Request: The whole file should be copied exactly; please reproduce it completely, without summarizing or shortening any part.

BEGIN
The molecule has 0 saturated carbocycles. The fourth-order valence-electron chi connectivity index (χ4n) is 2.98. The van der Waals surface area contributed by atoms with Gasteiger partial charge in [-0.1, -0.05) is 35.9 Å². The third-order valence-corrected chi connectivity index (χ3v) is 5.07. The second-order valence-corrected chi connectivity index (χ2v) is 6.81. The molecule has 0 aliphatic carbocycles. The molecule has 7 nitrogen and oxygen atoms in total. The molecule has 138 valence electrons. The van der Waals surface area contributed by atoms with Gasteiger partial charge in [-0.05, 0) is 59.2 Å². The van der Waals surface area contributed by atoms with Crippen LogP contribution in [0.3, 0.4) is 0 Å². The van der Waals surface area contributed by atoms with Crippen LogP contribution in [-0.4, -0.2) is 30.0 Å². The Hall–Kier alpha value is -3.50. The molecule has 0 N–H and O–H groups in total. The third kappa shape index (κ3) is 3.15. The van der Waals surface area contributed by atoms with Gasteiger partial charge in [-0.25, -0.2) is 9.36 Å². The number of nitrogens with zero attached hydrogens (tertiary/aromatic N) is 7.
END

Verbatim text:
The molecule has 0 saturated carbocycles. The fourth-order valence-electron chi connectivity index (χ4n) is 2.98. The van der Waals surface area contributed by atoms with Gasteiger partial charge in [-0.1, -0.05) is 35.9 Å². The third-order valence-corrected chi connectivity index (χ3v) is 5.07. The second-order valence-corrected chi connectivity index (χ2v) is 6.81. The molecule has 0 aliphatic carbocycles. The molecule has 7 nitrogen and oxygen atoms in total. The molecule has 138 valence electrons. The van der Waals surface area contributed by atoms with Gasteiger partial charge in [-0.05, 0) is 59.2 Å². The van der Waals surface area contributed by atoms with Crippen LogP contribution in [0.3, 0.4) is 0 Å². The van der Waals surface area contributed by atoms with Crippen LogP contribution in [-0.4, -0.2) is 30.0 Å². The Hall–Kier alpha value is -3.50. The molecule has 0 N–H and O–H groups in total. The third kappa shape index (κ3) is 3.15. The van der Waals surface area contributed by atoms with Gasteiger partial charge in [-0.25, -0.2) is 9.36 Å². The number of nitrogens with zero attached hydrogens (tertiary/aromatic N) is 7.